Growth and morphology

We used confocal microscopy to investigate how cross-linked F127-based hydrogels affected yeast S. cerevisiae. For this purpose, we constructed a yeast strain constitutively expressing green fluorescent protein ymNeongreen, grew it in a chemically defined standard yeast medium, and embedded obtained cells in F127-DMA-based hydrogel. In this way, we obtained 5.4 × 10 mm plugs of cross-linked F127-DMA (25% w/w, dissolved in chemically defined medium) that per ml contained 108 cells constitutively expressing ymNeongreen (Fig. 1). To investigate how cells adapted to the hydrogel environment, we then incubated those plugs at 30 °C/16 h in deionized water or chemically defined medium, cut the plugs in half to expose their inner cross-section and imaged them to observe the local cell density.

We readily detected cells in all plugs. However, the distribution of cells in the water-incubated plugs differed from their distribution in the medium-incubated plugs (Fig. 2A). Throughout all plugs, cells expressed fluorescent ymNeongreen, which, as newly-synthesized fluorescent proteins need to react with molecular oxygen to become fluorescent [49], indicated aerobic conditions within the hydrogel. However, while the cells were uniformly distributed in the water-incubated plugs, they grew four-fold denser at the edges of the media-incubated plugs. Looking from the edge towards the center of the media-incubated plug, the cell density sharply declined around the depth of 300–400 µm, to levels similar to those of the water-incubated plugs. The centers of both plugs had the same cell density. Interestingly, the plugs incubated in 1.5 ml and 15 ml media had the same density profile, suggesting that 1.5 ml of media suffices to reach the maximal cell density values. Lower density at the very edges of these plugs reflected cells' leakage into the medium. Thus, cells survived and divided in cross-linked F127-DMA plugs, but as hydrogel probably hindered the diffusion of external nutrients, they grew heterogeneously, thriving at the plug's edge.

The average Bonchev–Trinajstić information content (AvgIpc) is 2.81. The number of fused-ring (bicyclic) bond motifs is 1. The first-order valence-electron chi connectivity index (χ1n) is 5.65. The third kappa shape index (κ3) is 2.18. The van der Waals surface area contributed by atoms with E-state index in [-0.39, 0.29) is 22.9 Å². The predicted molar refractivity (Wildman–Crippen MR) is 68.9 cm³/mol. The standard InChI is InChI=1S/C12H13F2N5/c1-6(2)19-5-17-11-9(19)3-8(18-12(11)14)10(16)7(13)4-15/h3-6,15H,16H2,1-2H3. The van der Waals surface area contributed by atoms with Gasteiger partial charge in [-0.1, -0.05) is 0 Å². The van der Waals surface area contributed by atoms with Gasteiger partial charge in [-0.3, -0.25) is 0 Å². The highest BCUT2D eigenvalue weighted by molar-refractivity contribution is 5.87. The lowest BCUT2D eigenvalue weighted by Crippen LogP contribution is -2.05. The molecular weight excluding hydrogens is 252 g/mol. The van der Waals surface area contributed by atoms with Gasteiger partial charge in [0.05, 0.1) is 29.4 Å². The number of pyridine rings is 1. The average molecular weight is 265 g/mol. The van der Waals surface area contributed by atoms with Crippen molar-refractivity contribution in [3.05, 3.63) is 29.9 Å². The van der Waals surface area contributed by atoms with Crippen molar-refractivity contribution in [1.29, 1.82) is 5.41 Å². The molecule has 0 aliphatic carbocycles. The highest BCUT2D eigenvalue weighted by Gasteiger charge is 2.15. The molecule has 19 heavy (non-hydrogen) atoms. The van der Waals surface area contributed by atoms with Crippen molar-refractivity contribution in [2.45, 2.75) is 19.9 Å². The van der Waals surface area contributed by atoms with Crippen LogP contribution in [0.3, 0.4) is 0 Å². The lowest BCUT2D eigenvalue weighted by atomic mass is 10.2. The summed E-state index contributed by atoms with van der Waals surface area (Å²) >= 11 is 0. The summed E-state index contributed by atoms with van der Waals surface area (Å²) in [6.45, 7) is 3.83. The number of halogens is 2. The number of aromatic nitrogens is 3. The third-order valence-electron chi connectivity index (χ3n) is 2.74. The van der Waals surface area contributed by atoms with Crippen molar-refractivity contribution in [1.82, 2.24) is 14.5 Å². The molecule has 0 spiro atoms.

Fig. 2
figure 2

Hydrogel plugs with yeast cells expressing ymNeongreen. A Inner cross-sections of the hydrogel plugs after overnight incubation in 1.5 ml of deionized water, 1.5 ml of medium, or 15 ml of medium. Graphs under the micrographs denote mean cell density, with each grey point averaging one-pixel-wide column and a black line outlining the moving average. B Micrographs of the yeast microcolonies at the edge and center of the plugs. C Superstructures formed by merging several microcolonies at the edge of the media-incubated plugs. D Surface of the uncut media-incubated plug. E Inner cross-section of the air-exposed plug. Scale bars: 1 mm in A, D, and E, and 20 µm in B and C